Friday, March 09, 2007


I participated in one of our school districts workshops called Introduction to Webquests. Webquests seem to be yet another phenomenal way to get young elementary students focused on a meaningful task while using the web to enhance the learning in a way that textbook reading and the traditional classroom instruction could never do.

At this point, I have read enough from Alan November, Will Richardson, and David Warlick to know that the World is Flat and that there is a revolution happening through the evolution of the Internet. We have turned in a corner in history and these gentlemen seem to have a firm grasp and a good view of the possibilities and the implications these changes can make in education.

So, here I am. A teacher, a father, a husband, a brother, a son, a friend, and a life long learner. I can see that the boat is heading out and I really want to get on board but I am so overwhelmed that I am really not sure where the on ramp is.

What I have done:
1. Started a blog (But really I feel like I am writing to myself at this point)
2. Subscribed to a few blogs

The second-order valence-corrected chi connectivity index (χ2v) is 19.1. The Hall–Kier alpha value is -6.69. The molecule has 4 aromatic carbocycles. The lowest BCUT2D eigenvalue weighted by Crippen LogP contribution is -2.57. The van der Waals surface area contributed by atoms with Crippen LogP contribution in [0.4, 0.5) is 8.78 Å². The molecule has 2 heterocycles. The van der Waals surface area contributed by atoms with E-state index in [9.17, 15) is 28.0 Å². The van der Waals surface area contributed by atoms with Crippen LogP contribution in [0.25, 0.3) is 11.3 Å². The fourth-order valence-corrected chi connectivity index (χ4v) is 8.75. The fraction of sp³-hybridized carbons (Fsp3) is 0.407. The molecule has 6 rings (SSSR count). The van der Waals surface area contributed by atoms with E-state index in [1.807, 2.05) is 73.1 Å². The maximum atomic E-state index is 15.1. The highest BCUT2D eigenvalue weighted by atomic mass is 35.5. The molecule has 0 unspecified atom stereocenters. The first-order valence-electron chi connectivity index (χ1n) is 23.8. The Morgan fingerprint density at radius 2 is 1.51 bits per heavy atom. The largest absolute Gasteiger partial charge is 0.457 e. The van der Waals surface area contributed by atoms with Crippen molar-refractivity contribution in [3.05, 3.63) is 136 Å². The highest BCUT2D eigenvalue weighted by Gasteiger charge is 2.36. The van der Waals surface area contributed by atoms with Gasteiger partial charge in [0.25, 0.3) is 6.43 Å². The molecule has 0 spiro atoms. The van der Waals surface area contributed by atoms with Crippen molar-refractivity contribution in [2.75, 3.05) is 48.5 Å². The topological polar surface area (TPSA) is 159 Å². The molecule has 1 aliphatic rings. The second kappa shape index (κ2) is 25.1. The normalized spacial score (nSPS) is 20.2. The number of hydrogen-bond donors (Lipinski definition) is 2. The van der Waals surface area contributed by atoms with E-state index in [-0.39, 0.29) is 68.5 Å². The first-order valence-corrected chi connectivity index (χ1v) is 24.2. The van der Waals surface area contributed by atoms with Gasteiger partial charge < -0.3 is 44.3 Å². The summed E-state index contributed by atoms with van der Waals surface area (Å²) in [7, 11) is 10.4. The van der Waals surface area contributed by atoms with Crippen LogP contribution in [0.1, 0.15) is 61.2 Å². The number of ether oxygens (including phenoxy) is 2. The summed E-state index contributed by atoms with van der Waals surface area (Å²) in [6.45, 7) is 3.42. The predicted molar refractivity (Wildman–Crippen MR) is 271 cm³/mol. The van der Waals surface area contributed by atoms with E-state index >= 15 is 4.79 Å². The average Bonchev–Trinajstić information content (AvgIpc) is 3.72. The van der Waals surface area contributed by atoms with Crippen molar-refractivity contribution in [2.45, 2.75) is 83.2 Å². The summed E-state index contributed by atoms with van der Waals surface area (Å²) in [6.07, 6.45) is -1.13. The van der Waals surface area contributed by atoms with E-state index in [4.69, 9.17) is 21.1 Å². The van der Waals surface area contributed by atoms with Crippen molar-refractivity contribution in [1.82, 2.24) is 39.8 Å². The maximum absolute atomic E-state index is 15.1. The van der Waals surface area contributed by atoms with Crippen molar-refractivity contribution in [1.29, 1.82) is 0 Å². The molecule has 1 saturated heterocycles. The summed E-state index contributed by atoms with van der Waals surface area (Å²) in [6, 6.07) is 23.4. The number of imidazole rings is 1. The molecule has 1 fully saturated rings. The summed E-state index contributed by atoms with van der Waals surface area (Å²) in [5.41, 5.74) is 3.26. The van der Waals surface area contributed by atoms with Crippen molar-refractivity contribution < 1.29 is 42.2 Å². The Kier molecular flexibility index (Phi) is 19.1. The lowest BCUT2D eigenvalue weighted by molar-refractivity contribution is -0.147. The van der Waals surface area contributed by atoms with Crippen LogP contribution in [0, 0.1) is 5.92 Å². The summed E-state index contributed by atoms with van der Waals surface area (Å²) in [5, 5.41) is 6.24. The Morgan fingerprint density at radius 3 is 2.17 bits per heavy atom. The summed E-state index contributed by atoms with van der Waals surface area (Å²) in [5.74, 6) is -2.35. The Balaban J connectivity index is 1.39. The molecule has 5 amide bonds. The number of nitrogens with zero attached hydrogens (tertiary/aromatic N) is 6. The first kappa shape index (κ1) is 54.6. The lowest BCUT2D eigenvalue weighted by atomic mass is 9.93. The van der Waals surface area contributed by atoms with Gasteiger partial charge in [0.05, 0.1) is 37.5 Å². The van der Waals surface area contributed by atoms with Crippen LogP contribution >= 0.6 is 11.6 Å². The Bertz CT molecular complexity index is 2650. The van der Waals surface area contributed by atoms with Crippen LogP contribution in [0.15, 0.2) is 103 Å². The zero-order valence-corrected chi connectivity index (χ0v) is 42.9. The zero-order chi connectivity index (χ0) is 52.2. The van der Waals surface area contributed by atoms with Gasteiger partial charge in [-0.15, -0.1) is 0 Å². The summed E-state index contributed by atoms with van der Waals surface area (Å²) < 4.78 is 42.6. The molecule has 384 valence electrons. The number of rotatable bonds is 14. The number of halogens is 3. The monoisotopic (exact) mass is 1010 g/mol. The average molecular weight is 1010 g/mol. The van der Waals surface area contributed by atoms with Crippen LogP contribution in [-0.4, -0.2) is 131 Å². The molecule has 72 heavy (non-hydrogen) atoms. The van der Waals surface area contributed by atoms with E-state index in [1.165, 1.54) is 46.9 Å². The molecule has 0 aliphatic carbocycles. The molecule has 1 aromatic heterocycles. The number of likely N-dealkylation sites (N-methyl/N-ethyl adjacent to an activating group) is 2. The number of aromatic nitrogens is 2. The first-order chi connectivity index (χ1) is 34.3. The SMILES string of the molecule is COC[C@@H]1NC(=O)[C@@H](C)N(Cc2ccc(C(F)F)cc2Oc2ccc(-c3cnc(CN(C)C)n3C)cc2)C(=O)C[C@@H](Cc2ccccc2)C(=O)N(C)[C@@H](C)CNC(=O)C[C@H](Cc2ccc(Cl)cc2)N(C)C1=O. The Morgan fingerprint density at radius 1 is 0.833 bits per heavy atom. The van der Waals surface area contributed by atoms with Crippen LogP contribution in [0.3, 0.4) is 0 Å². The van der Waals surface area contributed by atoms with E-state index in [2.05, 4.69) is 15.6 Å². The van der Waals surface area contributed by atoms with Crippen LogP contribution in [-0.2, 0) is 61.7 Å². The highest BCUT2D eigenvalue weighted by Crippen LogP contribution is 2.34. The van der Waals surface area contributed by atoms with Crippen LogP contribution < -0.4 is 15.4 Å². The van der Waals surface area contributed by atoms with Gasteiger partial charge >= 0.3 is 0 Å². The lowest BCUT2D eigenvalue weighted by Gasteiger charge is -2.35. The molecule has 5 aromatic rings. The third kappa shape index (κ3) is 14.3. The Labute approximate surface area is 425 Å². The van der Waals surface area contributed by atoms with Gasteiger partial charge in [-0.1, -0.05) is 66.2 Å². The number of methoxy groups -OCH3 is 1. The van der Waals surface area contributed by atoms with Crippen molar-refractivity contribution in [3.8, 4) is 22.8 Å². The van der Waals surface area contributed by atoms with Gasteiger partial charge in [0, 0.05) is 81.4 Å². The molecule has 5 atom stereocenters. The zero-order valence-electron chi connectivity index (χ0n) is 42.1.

3. Purchased a MacBook to figure out how to Podcast
4. Purchased an iPod to figure out how to use with my students
5. Reading constantly about technology
6. Attended a variety of workshops on Technology
7. Member of a Technology Support Group at my school
8. Created a wiki that really has not taken off yet

I know there is so much more, but I am trying to make progress with this learning curve. The challenge for me is that I feel as though time is running out for some reason, or that I am in some kind of race. Is it a race?

So with the wonders of the Web 2.0 I take yet another workshop on Webquests only to discover more great ideas and I am left with the challenge of finding time. Time between my family and work, the constant battle I am sure we all face.


  1. What a great start! You certainly have to start somewhere and you are starting off with a bang! Great job!

  2. I think you have to learn and grow at your own pace so that you own the technology and not the other way around.
    The pace of change in technology is so fast that once you get on the boat you just have to hang on and enjoy the ride.
    The world may be flat but life is bumpy and you have to go by trial and error to find the pieces of technology that fit your class, your teaching style, and your own gifts.
    Good luck on your journey.

  3. I learned about a tool at TCEA this year that I am anxious to try. A school district purchased iPods and TuneTalks for their teachers. You can plug your iPod into a Tunetalk and set it on your desk and go on with your lecture. You end up with an editable audio file of your entire lecture. Thought I'd pass that on if you are trying to learn to do podcasts. The Tunetalks run about $70.